.

Who Cares: Townshend and Daltrey reunite for charity

A new album is also on the way

October 28, 1999

It started with a simple meeting. This summer, Pete Townshend and Roger Daltrey got together at Townshend's home outside London to figure out whether they'd ever play together again. They wound up deciding to once more reunite the Who, for two charity shows in the fall: Neil Young's annual Bridge School Benefit Concert at the Shoreline Amphitheater in Mountain View, California, on October 30th and 31st, and their own show aiding the Maryville Academy in Des Plains, Illinois, at Chicago's House of Blues on November 13th.

"We'd kind of buried affection deep down under other crap," says Daltrey. "And we dug through that at our meeting. It was really wonderful. The fact that Pete and I could talk so frankly is a sign of a very, very successful relationship."

Townshend says the meeting made him realize "some simple truths that, for some reason, reached me as never before." The powwow prompted him to ask his band mate of nearly thirty years, on and off, to join him at his third annual benefit concert for the Maryville Academy, which offers housing and support to abused and neglected children.

Bassist John Entwistle was soon brought back into the fold, keyboardist John "Rabbit" Bundrick (who recorded on various Daltrey and Townshend solo projects) and drummer Zak Starkey (Ringo Starr's son) were recruited to fill out the band, and the Who were ready to embark on their fifth reunion since calling it quits in 1982. But will the band's newly invigorated love open the door to a full-fledged re-formation of the Who?

"One thing that Pete did say was that he felt inspired to write songs for me again, which is great," Daltrey says, pointing out that it's likely they will record a new Who album. "So who knows? I'm just taking it as though we were all recovering alcoholics: one day at a time."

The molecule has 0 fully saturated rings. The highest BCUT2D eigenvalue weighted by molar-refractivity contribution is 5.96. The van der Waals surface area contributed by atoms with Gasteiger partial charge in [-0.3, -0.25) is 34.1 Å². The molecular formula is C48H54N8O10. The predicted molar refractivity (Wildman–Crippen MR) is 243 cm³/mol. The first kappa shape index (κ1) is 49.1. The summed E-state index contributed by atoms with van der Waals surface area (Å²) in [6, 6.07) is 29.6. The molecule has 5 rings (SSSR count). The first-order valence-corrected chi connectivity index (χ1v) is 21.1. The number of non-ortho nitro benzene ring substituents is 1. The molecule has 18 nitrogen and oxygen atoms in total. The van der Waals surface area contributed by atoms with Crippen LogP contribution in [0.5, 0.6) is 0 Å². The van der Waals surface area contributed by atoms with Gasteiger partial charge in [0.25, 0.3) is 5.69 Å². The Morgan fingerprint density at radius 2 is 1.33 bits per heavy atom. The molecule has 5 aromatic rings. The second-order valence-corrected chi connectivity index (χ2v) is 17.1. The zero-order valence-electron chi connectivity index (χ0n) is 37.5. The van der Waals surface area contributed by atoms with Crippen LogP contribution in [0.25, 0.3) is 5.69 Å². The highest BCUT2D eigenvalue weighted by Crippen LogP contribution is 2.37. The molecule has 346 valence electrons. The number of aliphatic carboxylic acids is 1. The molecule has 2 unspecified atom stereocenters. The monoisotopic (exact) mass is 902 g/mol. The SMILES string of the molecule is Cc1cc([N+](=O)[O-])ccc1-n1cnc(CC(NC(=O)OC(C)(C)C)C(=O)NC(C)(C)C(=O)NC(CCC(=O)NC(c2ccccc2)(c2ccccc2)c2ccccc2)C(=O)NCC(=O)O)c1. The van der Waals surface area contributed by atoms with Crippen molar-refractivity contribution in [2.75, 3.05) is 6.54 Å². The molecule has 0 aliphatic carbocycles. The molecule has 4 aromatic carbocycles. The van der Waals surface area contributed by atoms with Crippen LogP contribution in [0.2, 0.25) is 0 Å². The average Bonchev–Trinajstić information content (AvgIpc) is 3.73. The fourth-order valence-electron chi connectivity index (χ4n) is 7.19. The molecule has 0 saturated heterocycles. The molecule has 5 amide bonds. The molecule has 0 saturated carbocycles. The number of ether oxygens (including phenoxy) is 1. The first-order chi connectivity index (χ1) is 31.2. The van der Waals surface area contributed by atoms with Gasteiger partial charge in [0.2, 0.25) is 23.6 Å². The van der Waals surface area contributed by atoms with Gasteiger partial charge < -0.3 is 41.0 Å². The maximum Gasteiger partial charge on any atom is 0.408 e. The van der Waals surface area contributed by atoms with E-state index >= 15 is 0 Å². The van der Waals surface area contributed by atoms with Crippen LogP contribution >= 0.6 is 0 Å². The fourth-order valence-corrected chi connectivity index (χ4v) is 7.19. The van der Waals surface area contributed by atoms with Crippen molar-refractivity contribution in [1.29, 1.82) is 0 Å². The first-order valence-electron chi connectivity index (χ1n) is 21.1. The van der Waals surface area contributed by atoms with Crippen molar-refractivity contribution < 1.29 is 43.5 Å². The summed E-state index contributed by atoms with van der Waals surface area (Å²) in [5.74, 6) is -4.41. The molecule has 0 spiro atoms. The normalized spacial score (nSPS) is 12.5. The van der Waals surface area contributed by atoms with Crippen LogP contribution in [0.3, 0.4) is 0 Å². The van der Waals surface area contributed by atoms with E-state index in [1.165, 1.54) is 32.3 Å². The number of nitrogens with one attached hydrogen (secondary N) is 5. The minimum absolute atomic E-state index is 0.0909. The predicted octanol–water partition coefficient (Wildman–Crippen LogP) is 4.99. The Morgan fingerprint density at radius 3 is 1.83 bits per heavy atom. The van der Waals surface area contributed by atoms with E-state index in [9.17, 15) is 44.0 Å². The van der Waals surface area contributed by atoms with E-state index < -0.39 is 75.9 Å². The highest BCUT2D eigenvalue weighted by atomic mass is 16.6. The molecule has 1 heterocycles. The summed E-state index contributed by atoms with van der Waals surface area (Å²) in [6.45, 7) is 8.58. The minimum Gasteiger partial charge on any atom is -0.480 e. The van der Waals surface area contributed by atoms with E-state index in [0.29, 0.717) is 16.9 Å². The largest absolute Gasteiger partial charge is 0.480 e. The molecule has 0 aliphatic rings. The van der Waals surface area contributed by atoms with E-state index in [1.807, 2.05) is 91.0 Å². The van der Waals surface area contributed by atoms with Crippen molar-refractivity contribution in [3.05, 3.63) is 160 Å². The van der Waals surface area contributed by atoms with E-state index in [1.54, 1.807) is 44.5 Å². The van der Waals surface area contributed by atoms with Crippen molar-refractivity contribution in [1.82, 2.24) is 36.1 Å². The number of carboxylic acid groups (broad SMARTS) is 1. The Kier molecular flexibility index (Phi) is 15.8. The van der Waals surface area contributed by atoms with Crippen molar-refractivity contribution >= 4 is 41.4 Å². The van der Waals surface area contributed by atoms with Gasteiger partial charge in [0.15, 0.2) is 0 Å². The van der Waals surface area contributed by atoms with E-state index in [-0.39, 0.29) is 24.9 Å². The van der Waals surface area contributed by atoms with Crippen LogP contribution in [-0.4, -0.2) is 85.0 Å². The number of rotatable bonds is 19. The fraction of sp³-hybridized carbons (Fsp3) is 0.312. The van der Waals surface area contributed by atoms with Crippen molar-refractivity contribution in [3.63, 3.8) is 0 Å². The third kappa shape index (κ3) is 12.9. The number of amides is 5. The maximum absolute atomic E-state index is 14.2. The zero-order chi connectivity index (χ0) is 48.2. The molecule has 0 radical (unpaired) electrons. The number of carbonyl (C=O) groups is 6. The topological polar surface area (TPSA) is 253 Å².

And, responding a bit more obscurely, Townshend quips, "The Who are now three old guys who hold ear trumpets to hear their mutual love messages. We will play here and there, I expect. I've stopped trying to fight it."

This story is from the October 28th, 1999 issue of Rolling Stone.

To read the new issue of Rolling Stone online, plus the entire RS archive: Click Here

prev
Music Main Next

blog comments powered by Disqus
Around the Web
Powered By ZergNet
Daily Newsletter

Get the latest RS news in your inbox.

Sign up to receive the Rolling Stone newsletter and special offers from RS and its
marketing partners.

X

We may use your e-mail address to send you the newsletter and offers that may interest you, on behalf of Rolling Stone and its partners. For more information please read our Privacy Policy.

Song Stories

“Bird on a Wire”

Leonard Cohen | 1969

While living on the Greek island of Hydra, Cohen was battling a lingering depression when his girlfriend handed him a guitar and suggested he play something. After spotting a bird on a telephone wire, Cohen wrote this prayer-like song of guilt. First recorded by Judy Collins, it would be performed numerous times by artists incuding Johnny Cash, Joe Cocker and Rita Coolidge. "I'm always knocked out when I hear my songs covered or used in some situation," Cohen told Rolling Stone. "I've never gotten over the fact that people out there like my music."

More Song Stories entries »
 
www.expandtheroom.com